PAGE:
If you spent a lot of time, attention, and resources toward all the details of your wedding day, chances are you’d like some nice photos of them. I know I do! So here are some tips on how you can help your photographer document all the little things that make up your wedding.
> GATHER ALL YOUR DETAILS
The day before the wedding, group all the wedding details you want photographs of. For example your dress, shoes, veil, garter, flowers, wedding & engagement rings (from both of you), jewelry, locket or frame with a special person in it, any family heirloom, a set of clean stationery (invitations etc. with no writing, no bends), your handwritten vows, perfume, any gifts or notes you have (for your beloved or from/for a family member)… etc. All those things get photographed first thing during prep time and there typically isn’t much time to track it down, so gather it all the day before and assign someone (maid of honor, family member, planner) to keep track of it and gather it all again the next morning in your suite. On the gentlemen’s side, details can be tux/suit, shoes, tie/bowtie, socks, boutonnière, cuff links, cologne, handwritten vows, any gift or note, any family heirloom, any monogrammed piece, handkerchief, and watch.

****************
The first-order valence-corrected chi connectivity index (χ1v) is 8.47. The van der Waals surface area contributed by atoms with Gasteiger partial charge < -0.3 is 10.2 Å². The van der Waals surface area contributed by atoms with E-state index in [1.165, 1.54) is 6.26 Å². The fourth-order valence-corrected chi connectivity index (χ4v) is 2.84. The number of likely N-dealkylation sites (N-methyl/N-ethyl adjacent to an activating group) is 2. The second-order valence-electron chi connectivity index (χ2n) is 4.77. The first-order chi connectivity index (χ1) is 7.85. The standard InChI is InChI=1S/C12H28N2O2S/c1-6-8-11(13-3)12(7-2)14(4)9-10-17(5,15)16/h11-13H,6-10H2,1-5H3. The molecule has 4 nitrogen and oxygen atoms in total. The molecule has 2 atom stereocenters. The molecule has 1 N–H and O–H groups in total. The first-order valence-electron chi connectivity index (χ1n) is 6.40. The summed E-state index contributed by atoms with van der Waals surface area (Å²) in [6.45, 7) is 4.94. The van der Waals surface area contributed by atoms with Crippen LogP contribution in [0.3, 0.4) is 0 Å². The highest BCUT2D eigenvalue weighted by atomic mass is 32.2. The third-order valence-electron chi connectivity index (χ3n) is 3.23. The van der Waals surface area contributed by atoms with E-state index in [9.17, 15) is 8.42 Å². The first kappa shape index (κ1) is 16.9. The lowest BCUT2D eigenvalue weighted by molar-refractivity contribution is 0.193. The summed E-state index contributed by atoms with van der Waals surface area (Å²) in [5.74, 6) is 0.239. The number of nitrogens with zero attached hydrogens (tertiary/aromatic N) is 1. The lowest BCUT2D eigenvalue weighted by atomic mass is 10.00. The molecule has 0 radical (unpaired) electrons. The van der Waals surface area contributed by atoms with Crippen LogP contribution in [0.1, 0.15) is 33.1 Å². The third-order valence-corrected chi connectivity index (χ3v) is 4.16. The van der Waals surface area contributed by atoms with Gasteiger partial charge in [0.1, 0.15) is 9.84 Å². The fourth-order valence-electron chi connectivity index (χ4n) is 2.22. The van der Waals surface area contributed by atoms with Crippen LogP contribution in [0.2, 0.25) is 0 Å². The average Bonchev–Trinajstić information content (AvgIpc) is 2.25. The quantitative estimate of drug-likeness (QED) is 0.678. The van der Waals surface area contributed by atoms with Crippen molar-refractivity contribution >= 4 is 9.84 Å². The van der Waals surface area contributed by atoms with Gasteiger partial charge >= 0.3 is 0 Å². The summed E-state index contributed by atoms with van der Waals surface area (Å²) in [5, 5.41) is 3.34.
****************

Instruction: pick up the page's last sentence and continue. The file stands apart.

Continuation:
> SHARE THE TIMELINE WITH THE WHOLE TEAM
Having good communication with the team that’s going to set up the ceremony, cocktail hour and reception areas so they know exactly when they need to be finished is crucial. That would include the representative from the venue, florist, cake maker, and your planner if you have one. The timeline on a wedding day is usually very tight, and there won’t be any time once the guests get there for your photographer to take photos of those areas undisturbed. Work together with him/her on the timeline and see when they plan to document the space and how much time they need. Typically, an hour or so before your ceremony is a good time. Make sure there aren’t any distracting items in the background and that all the key items (e.g. The cake…) are in a nice area with plenty of natural light, not in a dark corner somewhere. If everything is ready when it should be and time has been carved out for it, your photographer will be able to properly document everything. Note though, that in my experience the set-up always runs behind, so pad your timeline and tell them to be ready 15 minutes before you actually need things done.